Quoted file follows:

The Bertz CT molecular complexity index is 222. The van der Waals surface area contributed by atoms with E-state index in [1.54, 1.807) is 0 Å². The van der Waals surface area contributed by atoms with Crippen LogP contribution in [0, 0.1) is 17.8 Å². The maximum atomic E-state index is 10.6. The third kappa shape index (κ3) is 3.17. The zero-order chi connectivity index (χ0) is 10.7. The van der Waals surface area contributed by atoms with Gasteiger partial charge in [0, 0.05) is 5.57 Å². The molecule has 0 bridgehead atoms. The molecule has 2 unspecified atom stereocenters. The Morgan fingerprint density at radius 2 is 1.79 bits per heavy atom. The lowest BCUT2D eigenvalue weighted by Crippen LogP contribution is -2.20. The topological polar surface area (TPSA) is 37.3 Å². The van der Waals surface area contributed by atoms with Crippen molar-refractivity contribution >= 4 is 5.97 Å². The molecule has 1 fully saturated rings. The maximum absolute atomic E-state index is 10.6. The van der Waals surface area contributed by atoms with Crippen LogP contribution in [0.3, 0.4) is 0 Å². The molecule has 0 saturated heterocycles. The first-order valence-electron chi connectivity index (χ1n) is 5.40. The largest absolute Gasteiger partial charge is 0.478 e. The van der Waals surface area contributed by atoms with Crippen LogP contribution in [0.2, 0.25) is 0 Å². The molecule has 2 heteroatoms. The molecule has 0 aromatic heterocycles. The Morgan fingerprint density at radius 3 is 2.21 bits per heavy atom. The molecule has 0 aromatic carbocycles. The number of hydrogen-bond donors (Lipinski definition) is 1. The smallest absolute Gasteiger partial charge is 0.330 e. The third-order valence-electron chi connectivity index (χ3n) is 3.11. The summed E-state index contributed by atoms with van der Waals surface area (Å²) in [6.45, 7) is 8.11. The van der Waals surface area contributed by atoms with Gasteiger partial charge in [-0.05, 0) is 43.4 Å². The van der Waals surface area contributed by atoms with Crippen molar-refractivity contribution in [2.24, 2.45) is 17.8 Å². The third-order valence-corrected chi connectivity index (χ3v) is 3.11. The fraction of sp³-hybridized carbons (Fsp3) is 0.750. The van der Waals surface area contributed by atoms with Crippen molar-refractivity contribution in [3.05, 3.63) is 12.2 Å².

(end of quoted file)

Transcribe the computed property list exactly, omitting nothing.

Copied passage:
The Bertz CT molecular complexity index is 222. The van der Waals surface area contributed by atoms with E-state index in [1.54, 1.807) is 0 Å². The van der Waals surface area contributed by atoms with Crippen LogP contribution in [0, 0.1) is 17.8 Å². The maximum atomic E-state index is 10.6. The third kappa shape index (κ3) is 3.17. The zero-order chi connectivity index (χ0) is 10.7. The van der Waals surface area contributed by atoms with Gasteiger partial charge in [0, 0.05) is 5.57 Å². The molecule has 0 bridgehead atoms. The molecule has 2 unspecified atom stereocenters. The Morgan fingerprint density at radius 2 is 1.79 bits per heavy atom. The lowest BCUT2D eigenvalue weighted by Crippen LogP contribution is -2.20. The topological polar surface area (TPSA) is 37.3 Å². The van der Waals surface area contributed by atoms with Crippen molar-refractivity contribution >= 4 is 5.97 Å². The molecule has 1 fully saturated rings. The maximum absolute atomic E-state index is 10.6. The van der Waals surface area contributed by atoms with Crippen LogP contribution in [0.3, 0.4) is 0 Å². The molecule has 0 saturated heterocycles. The first-order valence-electron chi connectivity index (χ1n) is 5.40. The largest absolute Gasteiger partial charge is 0.478 e. The van der Waals surface area contributed by atoms with Crippen LogP contribution in [0.2, 0.25) is 0 Å². The molecule has 2 heteroatoms. The molecule has 0 aromatic heterocycles. The Morgan fingerprint density at radius 3 is 2.21 bits per heavy atom. The molecule has 0 aromatic carbocycles. The number of hydrogen-bond donors (Lipinski definition) is 1. The smallest absolute Gasteiger partial charge is 0.330 e. The third-order valence-electron chi connectivity index (χ3n) is 3.11. The summed E-state index contributed by atoms with van der Waals surface area (Å²) in [6.45, 7) is 8.11. The van der Waals surface area contributed by atoms with Gasteiger partial charge in [-0.05, 0) is 43.4 Å². The van der Waals surface area contributed by atoms with Crippen molar-refractivity contribution in [2.24, 2.45) is 17.8 Å². The third-order valence-corrected chi connectivity index (χ3v) is 3.11. The fraction of sp³-hybridized carbons (Fsp3) is 0.750. The van der Waals surface area contributed by atoms with Crippen molar-refractivity contribution in [3.05, 3.63) is 12.2 Å².